Joseph J. Lazzarotti is a principal in the Berkeley Heights, New Jersey, office of Jackson Lewis P.C. He founded and currently co-leads the firm’s Privacy, Data and Cybersecurity practice group, edits the firm’s Privacy Blog, and is a Certified Information Privacy Professional (CIPP) with the International Association of Privacy Professionals. Trained as an employee benefits lawyer, focused on compliance, Joe also is a member of the firm’s Employee Benefits practice group.

In short, his practice focuses on the matrix of laws governing the privacy, security, and management of data, as well as the impact and regulation of social media. He also counsels companies on compliance, fiduciary, taxation, and administrative matters with respect to employee benefit plans.

Privacy and cybersecurity experience – Joe counsels multinational, national and regional companies in all industries on the broad array of laws, regulations, best practices, and preventive safeguards. The following are examples of areas of focus in his practice:

  • Advising health care providers, business associates, and group health plan sponsors concerning HIPAA/HITECH compliance, including risk assessments, policies and procedures, incident response plan development, vendor assessment and management programs, and training.
  • Coached hundreds of companies through the investigation, remediation, notification, and overall response to data breaches of all kinds – PHI, PII, payment card, etc.
  • Helping organizations address questions about the application, implementation, and overall compliance with European Union’s General Data Protection Regulation (GDPR) and, in particular, its implications in the U.S., together with preparing for the California Consumer Privacy Act.
  • Working with organizations to develop and implement video, audio, and data-driven monitoring and surveillance programs. For instance, in the transportation and related industries, Joe has worked with numerous clients on fleet management programs involving the use of telematics, dash-cams, event data recorders (EDR), and related technologies. He also has advised many clients in the use of biometrics including with regard to consent, data security, and retention issues under BIPA and other laws.
  • Assisting clients with growing state data security mandates to safeguard personal information, including steering clients through detailed risk assessments and converting those assessments into practical “best practice” risk management solutions, including written information security programs (WISPs). Related work includes compliance advice concerning FTC Act, Regulation S-P, GLBA, and New York Reg. 500.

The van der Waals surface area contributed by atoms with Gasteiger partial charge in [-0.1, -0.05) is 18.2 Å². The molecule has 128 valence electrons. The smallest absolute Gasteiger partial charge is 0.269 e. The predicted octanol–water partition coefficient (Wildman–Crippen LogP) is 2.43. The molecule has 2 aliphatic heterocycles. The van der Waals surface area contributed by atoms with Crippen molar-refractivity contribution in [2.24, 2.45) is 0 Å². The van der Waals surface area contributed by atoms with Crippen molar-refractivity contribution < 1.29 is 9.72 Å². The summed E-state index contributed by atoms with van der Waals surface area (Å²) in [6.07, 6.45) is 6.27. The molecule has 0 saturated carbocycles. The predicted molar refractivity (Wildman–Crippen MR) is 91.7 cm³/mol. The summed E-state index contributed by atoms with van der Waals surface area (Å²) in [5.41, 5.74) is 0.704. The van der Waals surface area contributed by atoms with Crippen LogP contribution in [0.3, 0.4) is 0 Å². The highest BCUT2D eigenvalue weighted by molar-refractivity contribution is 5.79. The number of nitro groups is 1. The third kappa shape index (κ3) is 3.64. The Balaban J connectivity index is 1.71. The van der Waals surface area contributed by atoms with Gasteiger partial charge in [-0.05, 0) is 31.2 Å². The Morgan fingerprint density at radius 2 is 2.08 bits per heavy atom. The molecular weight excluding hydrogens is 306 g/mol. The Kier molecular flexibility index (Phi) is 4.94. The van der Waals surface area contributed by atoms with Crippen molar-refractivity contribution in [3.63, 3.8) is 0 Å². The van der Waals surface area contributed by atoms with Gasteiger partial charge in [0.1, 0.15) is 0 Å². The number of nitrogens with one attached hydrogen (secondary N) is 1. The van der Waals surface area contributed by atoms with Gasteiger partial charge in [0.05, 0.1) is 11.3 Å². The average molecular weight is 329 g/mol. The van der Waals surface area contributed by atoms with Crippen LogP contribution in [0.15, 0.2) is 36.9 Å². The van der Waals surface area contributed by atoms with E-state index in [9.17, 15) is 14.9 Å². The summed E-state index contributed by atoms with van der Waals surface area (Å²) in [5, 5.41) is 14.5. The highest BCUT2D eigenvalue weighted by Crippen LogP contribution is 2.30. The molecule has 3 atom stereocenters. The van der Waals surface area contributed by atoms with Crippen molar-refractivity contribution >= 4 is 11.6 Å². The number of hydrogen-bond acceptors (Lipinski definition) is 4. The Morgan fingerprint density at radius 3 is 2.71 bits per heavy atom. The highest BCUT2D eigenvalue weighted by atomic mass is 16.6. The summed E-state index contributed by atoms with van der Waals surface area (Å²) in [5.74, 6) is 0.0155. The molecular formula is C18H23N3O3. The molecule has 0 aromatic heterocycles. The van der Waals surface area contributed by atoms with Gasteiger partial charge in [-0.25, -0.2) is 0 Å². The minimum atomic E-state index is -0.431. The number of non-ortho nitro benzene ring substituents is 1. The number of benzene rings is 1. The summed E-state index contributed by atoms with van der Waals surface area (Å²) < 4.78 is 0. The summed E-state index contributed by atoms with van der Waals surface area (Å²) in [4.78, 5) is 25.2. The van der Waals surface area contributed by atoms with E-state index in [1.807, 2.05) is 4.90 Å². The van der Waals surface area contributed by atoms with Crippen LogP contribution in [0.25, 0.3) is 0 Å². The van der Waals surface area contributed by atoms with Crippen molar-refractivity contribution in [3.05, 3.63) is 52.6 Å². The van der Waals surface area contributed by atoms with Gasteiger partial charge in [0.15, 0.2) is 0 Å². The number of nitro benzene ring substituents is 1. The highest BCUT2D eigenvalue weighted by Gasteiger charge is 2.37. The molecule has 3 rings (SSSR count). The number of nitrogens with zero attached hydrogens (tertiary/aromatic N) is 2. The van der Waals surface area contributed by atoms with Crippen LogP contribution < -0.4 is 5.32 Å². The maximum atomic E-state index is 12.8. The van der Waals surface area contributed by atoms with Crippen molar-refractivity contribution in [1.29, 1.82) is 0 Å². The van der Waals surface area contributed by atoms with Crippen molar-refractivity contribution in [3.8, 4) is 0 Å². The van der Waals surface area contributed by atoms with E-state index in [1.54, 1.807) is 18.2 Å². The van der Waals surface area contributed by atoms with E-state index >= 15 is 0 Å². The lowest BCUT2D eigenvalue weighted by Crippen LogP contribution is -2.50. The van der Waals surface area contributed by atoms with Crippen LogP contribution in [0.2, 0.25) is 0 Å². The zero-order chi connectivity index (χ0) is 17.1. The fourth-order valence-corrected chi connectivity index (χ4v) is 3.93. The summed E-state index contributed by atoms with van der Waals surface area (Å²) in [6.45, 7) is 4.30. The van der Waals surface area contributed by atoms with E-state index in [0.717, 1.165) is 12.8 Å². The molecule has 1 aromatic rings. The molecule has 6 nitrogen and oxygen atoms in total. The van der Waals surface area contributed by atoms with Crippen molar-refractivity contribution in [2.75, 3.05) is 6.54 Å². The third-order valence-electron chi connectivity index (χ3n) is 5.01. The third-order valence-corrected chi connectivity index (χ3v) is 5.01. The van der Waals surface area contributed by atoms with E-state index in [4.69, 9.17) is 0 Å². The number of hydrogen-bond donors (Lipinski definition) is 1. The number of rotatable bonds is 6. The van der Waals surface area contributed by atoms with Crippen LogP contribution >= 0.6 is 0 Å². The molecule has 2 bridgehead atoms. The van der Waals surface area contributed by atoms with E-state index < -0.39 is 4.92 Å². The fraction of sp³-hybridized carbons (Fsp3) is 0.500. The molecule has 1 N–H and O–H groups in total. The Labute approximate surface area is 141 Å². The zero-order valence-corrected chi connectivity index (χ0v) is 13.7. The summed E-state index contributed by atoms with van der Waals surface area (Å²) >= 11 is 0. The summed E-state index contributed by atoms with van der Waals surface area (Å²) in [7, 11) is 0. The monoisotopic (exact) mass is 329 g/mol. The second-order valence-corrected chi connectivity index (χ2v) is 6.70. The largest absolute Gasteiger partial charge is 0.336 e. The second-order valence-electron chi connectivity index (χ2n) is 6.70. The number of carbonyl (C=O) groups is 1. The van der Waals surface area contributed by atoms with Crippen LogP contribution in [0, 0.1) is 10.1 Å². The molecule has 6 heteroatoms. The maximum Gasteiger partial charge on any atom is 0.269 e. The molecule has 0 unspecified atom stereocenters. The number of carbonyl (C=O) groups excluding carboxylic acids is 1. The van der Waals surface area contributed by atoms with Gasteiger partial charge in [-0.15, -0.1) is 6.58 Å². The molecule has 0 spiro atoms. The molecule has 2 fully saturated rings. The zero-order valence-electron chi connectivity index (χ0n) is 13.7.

• Advising clients about best practices for electronic communications, including in social media, as well as when communicating under a “bring your own device” (BYOD) or “company owned personally enabled device” (COPE) environment.
  • Conducting various levels of privacy and data security training for executives and employees
  • Supports organizations through mergers, acquisitions, and reorganizations with regard to the handling of employee and customer data, and the safeguarding of that data during the transaction.
  • Representing organizations in matters involving inquiries into privacy and data security compliance before federal and state agencies including the HHS Office of Civil Rights, Federal Trade Commission, and various state Attorneys General.

Benefits counseling experience – Joe’s work in the benefits counseling area covers many areas of employee benefits law. Below are some examples of that work:

  • As part of the Firm’s Health Care Reform Team, he advises employers and plan sponsors regarding the establishment, administration and operation of fully insured and self-funded health and welfare plans to comply with ERISA, IRC, ACA/PPACA, HIPAA, COBRA, ADA, GINA, and other related laws.
  • Guiding clients through the selection of plan service providers, along with negotiating service agreements with vendors to address plan compliance and operations, while leveraging data security experience to ensure plan data is safeguarded.
  • Counsels plan sponsors on day-to-day compliance and administrative issues affecting plans.
  • Assists in the design and drafting of benefit plan documents, including severance and fringe benefit plans.
  • Advises plan sponsors concerning employee benefit plan operation, administration and correcting errors in operation.

Joe speaks and writes regularly on current employee benefits and data privacy and cybersecurity topics and his work has been published in leading business and legal journals and media outlets, such as The Washington Post, Inside Counsel, Bloomberg, The National Law Journal, Financial Times, Business Insurance, HR Magazine and NPR, as well as the ABA Journal, The American Lawyer, Law360, Bender’s Labor and Employment Bulletin, the Australian Privacy Law Bulletin and the Privacy, and Data Security Law Journal.

Joe served as a judicial law clerk for the Honorable Laura Denvir Stith on the Missouri Court of Appeals.